Please note: This master’s thesis presentation will be given in person in DC 3317 and online.
Graeme Zinck, Master’s candidate
David R. Cheriton School of Computer Science
Supervisor: Professor Daniel Vogel
In voice-based interfaces, non-verbal features represent a simple and underutilized design space for hands-free, language-agnostic interactions. This work evaluates the performance of three fundamental types of voice-based musical interactions: pitch, interval, and melody. These interactions involve singing or humming a sequence of one or more notes.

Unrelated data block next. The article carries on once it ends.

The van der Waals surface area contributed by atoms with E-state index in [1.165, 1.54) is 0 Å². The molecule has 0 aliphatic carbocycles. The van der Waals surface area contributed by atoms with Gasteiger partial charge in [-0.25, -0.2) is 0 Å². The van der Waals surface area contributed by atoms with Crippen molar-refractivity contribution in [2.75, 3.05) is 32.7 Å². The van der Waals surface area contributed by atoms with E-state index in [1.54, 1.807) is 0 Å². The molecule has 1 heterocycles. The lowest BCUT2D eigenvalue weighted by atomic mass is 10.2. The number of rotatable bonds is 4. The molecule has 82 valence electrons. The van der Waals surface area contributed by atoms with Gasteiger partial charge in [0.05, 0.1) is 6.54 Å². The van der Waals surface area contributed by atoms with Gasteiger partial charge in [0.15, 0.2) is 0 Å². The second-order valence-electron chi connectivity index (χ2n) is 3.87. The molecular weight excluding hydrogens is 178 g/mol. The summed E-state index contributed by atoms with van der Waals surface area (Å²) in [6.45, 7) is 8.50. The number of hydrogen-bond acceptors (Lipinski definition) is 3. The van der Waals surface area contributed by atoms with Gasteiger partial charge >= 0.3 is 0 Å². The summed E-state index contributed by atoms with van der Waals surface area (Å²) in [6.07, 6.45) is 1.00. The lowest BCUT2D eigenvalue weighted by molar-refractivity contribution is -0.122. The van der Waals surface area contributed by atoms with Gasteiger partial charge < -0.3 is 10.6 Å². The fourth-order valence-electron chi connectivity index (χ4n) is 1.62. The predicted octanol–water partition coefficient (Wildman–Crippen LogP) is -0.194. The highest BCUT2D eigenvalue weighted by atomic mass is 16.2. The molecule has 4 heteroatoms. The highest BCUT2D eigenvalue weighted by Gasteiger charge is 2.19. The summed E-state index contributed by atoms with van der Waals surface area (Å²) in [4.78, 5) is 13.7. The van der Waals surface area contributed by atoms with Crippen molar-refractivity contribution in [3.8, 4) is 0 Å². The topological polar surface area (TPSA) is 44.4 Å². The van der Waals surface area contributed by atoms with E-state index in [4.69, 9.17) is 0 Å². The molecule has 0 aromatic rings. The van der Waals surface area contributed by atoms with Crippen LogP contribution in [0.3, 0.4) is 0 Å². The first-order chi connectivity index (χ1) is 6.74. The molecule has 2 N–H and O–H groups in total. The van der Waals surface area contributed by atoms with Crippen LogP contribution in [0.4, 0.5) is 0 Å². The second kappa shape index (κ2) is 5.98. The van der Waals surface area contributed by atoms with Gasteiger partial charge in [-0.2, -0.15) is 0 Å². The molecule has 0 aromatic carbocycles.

A 21-person study evaluates the feasibility and enjoyability of these interactions. The top performing participants were able to perform all interactions reasonably quickly (<5s) with average error rates between 1.3% and 8.6% after training. Others improved with training but still had error rates as high as 46% for pitch and melody interactions. The majority of participants found all tasks enjoyable. Using these results, we propose design considerations for using singing interactions as well as potential use cases for both standard computers and augmented reality glasses.
To join this master’s thesis presentation on Zoom, please go to https://uwaterloo.zoom.us/j/91801946542.
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